It has been more than half a year since US forces officially withdrew from Iraqi cities and relinquished responsibility for civil security and administration to Iraqi authorities. American combat forces are drawing down – the US Marines are heading home and being replaced, in smaller numbers, by army divisions – and the focus is shifting to stabilisation and economic engagement. Many US bases are due to close, consolidate or change to Iraqi control.

While the extent to which the US military is ‘leaving’ Iraq has been somewhat overblown – tens of thousands of personnel will remain – the changing of the guard is well under way and in many respects has already been completed. The implications of this for foreign investors are manifold.

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Stabilising influence

Throughout the provincial elections in the spring and the pullback of US forces in the summer, ongoing stabilisation across the country as a whole has continued at a steady pace. Certainly there are local flare-ups of violence – most notably the blasts that rocked Baghdad in late October, killing more than 130 people and injuring hundreds more – and the threat of kidnapping for ransom still hangs over foreign visitors.

“There is a threat of kidnap, but most reported kidnaps are of Iraqi on Iraqi. If correct precautions are taken, the threat to expatriate staff is very low,” says Paul Stanley, director of Iraq programmes for security consultants Olive Group. “Most violence is still focused first on the Iraqi security forces, then US forces and finally international contractors.

“Investors who come here can see that security is improving. The Iraqi forces have been trained by the Americans and the British and together with tribal leaders in the provinces are policing the situation quite well. They have a good handle on their area and on who is coming in and what attacks, are happening. They are a force for good for stopping them, not least because they recognise it’s bad for business.”

And where the tribal leaders are not countering the attacks, political leaders are.

An intelligent approach

The number of reported security incidents is trending down – there were fewer than 900 security incidents in October 2009 compared with 1500 the same month a year ago, according to Olive Group. The figure for hostile incidents involving foreign civilians and private security details is decreasing, despite a larger contractor presence (see charts, below).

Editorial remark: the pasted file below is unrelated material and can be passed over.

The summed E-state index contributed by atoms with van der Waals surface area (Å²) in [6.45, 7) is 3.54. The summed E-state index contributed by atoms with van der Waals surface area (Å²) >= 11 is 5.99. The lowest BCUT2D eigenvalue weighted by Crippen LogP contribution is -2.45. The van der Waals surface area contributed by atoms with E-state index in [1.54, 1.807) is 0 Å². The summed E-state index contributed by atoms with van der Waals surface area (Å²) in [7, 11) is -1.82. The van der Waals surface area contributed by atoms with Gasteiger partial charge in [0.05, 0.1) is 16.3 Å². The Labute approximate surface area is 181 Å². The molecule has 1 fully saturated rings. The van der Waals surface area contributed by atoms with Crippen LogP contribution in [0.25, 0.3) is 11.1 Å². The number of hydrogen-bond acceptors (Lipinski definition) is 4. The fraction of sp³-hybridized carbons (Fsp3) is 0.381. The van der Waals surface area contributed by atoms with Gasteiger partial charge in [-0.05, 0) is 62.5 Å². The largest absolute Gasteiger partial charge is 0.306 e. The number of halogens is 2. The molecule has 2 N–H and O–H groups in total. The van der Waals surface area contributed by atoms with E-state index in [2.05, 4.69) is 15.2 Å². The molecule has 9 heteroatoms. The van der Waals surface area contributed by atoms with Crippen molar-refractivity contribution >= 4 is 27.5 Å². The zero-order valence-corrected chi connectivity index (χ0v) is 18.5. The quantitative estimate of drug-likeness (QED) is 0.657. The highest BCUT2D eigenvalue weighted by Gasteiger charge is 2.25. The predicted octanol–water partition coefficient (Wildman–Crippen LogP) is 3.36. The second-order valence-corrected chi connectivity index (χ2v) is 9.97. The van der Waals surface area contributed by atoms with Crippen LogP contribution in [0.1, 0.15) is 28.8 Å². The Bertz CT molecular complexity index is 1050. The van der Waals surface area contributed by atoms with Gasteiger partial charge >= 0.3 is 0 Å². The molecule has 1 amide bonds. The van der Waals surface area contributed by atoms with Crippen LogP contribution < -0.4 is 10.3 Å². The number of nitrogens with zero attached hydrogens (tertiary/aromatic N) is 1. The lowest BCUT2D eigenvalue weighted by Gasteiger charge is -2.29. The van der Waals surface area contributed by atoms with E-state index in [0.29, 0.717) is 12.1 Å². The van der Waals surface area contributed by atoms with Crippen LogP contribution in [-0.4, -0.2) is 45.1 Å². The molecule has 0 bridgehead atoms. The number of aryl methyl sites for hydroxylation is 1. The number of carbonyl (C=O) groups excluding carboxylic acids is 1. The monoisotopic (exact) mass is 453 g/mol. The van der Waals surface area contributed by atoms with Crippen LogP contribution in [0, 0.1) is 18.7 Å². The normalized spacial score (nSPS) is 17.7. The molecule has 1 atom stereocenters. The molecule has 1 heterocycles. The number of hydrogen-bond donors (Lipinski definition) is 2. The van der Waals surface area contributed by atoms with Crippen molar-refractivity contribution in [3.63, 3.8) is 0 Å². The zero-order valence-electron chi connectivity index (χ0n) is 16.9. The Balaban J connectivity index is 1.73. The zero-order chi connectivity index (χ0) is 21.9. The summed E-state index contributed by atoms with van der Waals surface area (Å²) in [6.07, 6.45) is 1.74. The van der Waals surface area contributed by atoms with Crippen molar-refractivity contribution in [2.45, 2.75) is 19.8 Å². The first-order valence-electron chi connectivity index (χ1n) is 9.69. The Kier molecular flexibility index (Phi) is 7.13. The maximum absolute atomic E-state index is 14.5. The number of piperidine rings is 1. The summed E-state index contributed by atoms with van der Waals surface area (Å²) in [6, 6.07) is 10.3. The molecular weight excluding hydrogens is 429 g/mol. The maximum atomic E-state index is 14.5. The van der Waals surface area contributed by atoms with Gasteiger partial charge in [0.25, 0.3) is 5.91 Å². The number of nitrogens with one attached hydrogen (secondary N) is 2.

While the numbers are encouraging and indicative of broadly positive trends, they should be taken with a grain of salt. Historical comparisons are difficult because of the different ways in which US forces who were patrolling the cities measured such incidents against the less rigorous data collection capabilities of the Iraqi security forces.

However, by any measure there are fewer incidences of violence than the bad old days of 2005 to 2007, during which time close monitoring of the numbers was prudent due to the volatility and perilous nature of the situation.

What is more important now is not so much the number but the type of incident: the lethality, intent, perpetrators and the target. In other words, the who, what and why. In general terms, incidents are now fewer but more deadly.

“Everyone operating in Iraq needs to have a much more detailed understanding of the security situation beyond the straight numbers,” says Mr Stanley. “It’s just too easy for the media to use figures to get a sensational headline, but businesses need a deeper understanding of what is going on.

“The intelligence and the security terrains are complex and require an in depth understanding will be difficult to read going forward and how business’s engage with local communities will be critical. We are looking forward to seeing what Iraq will be able to put in place in terms of national infrastructure. As official US forces pull out and no longer provide intelligence, companies such as ours, with dedicated intelligence collection and production assets, are bridging the gap because intelligence capability is just not there at a local level. We have dedicated staff working specifically with our clients to ensure their local engagement plans are effective.”

Soul of discretion

As the security situation evolves in Iraq, so must the security set-up of international companies doing business in the country. Low profile is now the name of the game. It is less and less essential to stay within the confines of US military and governmental zones as local options become more feasible.

Mr Stanley points to the new Mnawi Basha Hotel in Basrah as an example of a suitable new alternative for business people visiting that area. ““It’s secured in a low-profile way, it’s commercially oriented and with the right measures in place can be a suitable venue for an international corporate. They don’t need big vests, big muscles and guns everywhere anymore. Security is becoming discreet, and must enable business.”

Hostile incidents involving Foreign Civilians/private security details

 

The cost of this supplement was underwritten by the United States government. Reporting and editing were carried out independently by fDi Magazine.